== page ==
Now that the Auld Mug is back in New Zealand and the 36th America’s Cup is well underway, we thought it high time we outlined the rules to know, explored the new technology and underlined the key races to help keep everyone’s heads above water. We’ll be dusting off our red socks when Emirates Team New Zealand finally takes to the harbour… will you?
What you need to know
First and foremost, the 36th America’s Cup will be a little different from the last few. In many ways, it will mark a return to more traditional notions of the sport (and sportsmanship in general) with the Kiwi hosts positioning themselves as arbiters of the spirit of the America’s Cup. Some might see this as a reaction to the innovation-at-any-cost approach taken by American software mogul, Larry Ellison, who set the agenda of the two previous events. (His ‘modern’ ideas made the America’s Cup feel more about deep pockets than sailing prowess.)
The protocol that governs the 36th America’s Cup has been agreed upon by the ‘Defender’ and the ‘Challenger of Record’ (C.O.R), in this case, Emirates Team New Zealand and Prada Group’s Luna Rossa Challenge. Made in the spirit of the event’s Deed of Gift, defining the race as ‘a perpetual challenge cup for friendly competition between foreign countries,’ these rules ensure a fair and exciting field of play. Terms of engagement for the main event are set by the Defender, who defines the parameters of the overall competition and decides on the location for the final match.
The Prada Cup (currently taking place until the 22nd of February) sees the challenger teams race one-on-one to accumulate points to determine which will face Emirates Team New Zealand in the America’s Cup, a best-of-seven showdown taking place from the 6th until the 21st of March. Here, there has been a return to the classic defender-challenger split, where the defender stays well away from the Challenger Selection Series. At the 35th America’s Cup, Larry Ellison’s Team Oracle were the first defenders to compete in a challenger series. While they won a point which they took with them to the final, it was a controversial move that went slightly against the spirit of the event, and ultimately, didn’t guarantee their victory.
Alongside the Defender and the C.O.R, the other teams competing for the next America’s Cup are American Magic and Ineos Team UK. Importantly, the new rules have been very specific about the nationalities of crew members. Teams are allowed to have sailors from other countries, provided their crews are made up of 20 percent citizens and the rest, proven residents, meaning those who have physically lived in the country they’re representing for a minimum of 380 days over a two year period.
The high-performance vessels of the America’s Cup sit at the heart of its competition. For the 36th America’s Cup, teams have revived the monohull — a style of boat that was part of every America’s Cup competition from 1851 until 2007. And while it might feel like a return to the ways of old, it certainly hasn’t made the sailing any less exciting. The new AC75 yachts have been putting on a serious (and at times heart-stopping) show. And while they’re larger than the dynamic catamarans of the last few years, their size has demanded bigger crews, a focus on smarter, more tactical manoeuvres and racing that is a little more about skill and a little less about speed alone.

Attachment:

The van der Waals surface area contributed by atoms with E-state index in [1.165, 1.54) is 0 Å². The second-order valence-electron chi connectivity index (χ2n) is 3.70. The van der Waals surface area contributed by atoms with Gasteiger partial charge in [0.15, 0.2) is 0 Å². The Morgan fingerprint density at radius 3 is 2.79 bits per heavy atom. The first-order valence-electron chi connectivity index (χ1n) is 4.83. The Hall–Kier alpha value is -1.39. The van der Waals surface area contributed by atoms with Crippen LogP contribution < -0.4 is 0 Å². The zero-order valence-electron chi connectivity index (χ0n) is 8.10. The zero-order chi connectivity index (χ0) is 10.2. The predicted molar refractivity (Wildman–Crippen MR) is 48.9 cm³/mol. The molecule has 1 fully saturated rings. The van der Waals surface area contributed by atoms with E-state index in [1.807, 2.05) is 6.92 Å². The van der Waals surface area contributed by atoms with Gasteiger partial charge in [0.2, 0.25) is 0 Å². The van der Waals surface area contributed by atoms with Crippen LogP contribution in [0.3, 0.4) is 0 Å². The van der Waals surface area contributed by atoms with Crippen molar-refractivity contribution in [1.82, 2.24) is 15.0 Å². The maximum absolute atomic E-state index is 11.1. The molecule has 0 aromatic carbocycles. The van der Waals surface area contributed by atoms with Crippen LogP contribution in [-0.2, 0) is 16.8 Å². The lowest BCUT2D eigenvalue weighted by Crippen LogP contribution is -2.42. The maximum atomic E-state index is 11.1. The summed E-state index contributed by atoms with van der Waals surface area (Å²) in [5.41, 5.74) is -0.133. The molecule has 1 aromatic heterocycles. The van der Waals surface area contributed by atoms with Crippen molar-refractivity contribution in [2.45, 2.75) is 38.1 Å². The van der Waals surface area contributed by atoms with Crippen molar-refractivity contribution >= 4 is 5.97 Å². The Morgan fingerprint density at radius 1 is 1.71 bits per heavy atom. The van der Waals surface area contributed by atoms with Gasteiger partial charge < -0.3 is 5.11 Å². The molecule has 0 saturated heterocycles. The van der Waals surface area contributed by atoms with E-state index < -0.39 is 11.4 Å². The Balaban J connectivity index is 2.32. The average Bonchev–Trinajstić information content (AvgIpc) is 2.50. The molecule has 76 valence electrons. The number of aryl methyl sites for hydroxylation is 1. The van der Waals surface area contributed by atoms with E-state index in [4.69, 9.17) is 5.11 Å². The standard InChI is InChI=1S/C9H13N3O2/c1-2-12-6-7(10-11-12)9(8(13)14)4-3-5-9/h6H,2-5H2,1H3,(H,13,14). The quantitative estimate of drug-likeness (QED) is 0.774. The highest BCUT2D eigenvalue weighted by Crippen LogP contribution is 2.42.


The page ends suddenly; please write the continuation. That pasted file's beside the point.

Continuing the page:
That said, in a bid to level the playing field and put some universal constraints on costs, The Royal New Zealand Yacht Squadron and Il Circolo Della Vela Sicilia introduced The Class Rule.
This rule limited the number of parts that could be built by individual teams and also required more research and development to be done in simulation rather than on the water. It set clear parameters. Teams could use their brightest minds to create the fastest boats within these constraints while having certain components supplied across the board.
While teams were allowed to build two boats each, their first vessels used as an opportunity for testing and tweaking in preparation for their second vessels (to be raced in the main events), no two-boat testing was allowed. Designers had to utilise all the data they gathered from the first iteration, to inform any design changes on the second.
Monohull AC75 Stats:
Mast height: 26.5m
Length: 20.7m + bowsprit 2m
Sail area: 145m2
Max speed: 89km/h
There are five different courses on which teams will race over the Prada and America’s Cup (see the full line-up here). This is chosen on the day of racing by Race Management, based on conditions, but at every site, the course itself is roughly three kilometres long, and about one and a half kilometres wide. Known as a ‘windward-leeward’ course, teams race directly into and away from the wind as they complete their required laps (the number of which is decided by the Race Director on the day depending on the wind). Due to the speed of the AC75s, the boat coming in from the left-hand side will enter 10 seconds ahead of its opponent to reduce the chances of a collision.
The goal is for teams to time their arrival to the start line perfectly — an early arrival will result in a head start, with the perpetrator immediately penalised and required to slow down to get behind their opponent. After crossing the start line, teams must race directly into the wind on their way up to the first mark, around which they must decide how to sail, before heading back downwind to the bottom gate and completing their first lap. This is repeated until all laps are completed and the winner crosses the finish line at the final downwind gate.